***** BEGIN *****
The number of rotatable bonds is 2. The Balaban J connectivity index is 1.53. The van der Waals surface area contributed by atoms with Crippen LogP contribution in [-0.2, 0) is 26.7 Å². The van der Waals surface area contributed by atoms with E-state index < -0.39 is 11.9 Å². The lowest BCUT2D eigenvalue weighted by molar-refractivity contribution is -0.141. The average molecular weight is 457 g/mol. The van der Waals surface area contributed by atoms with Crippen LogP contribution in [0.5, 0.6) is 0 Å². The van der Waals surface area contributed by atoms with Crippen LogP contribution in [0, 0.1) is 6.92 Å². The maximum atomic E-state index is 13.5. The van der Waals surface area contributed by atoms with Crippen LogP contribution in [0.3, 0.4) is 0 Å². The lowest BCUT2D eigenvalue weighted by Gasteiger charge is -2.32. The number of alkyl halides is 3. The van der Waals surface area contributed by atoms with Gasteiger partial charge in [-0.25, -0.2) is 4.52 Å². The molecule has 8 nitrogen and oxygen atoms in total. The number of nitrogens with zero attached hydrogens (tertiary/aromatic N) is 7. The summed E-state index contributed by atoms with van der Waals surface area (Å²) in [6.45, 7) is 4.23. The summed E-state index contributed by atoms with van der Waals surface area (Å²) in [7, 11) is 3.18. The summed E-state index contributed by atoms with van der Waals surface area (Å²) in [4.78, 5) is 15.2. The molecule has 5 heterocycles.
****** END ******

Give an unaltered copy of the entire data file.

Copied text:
The number of rotatable bonds is 2. The Balaban J connectivity index is 1.53. The van der Waals surface area contributed by atoms with Crippen LogP contribution in [-0.2, 0) is 26.7 Å². The van der Waals surface area contributed by atoms with E-state index < -0.39 is 11.9 Å². The lowest BCUT2D eigenvalue weighted by molar-refractivity contribution is -0.141. The average molecular weight is 457 g/mol. The van der Waals surface area contributed by atoms with Crippen LogP contribution in [0.5, 0.6) is 0 Å². The van der Waals surface area contributed by atoms with Crippen LogP contribution in [0, 0.1) is 6.92 Å². The maximum atomic E-state index is 13.5. The van der Waals surface area contributed by atoms with Crippen LogP contribution in [0.3, 0.4) is 0 Å². The lowest BCUT2D eigenvalue weighted by Gasteiger charge is -2.32. The number of alkyl halides is 3. The van der Waals surface area contributed by atoms with Gasteiger partial charge in [-0.25, -0.2) is 4.52 Å². The molecule has 8 nitrogen and oxygen atoms in total. The number of nitrogens with zero attached hydrogens (tertiary/aromatic N) is 7. The summed E-state index contributed by atoms with van der Waals surface area (Å²) in [6.45, 7) is 4.23. The summed E-state index contributed by atoms with van der Waals surface area (Å²) in [7, 11) is 3.18. The summed E-state index contributed by atoms with van der Waals surface area (Å²) in [4.78, 5) is 15.2. The molecule has 5 heterocycles.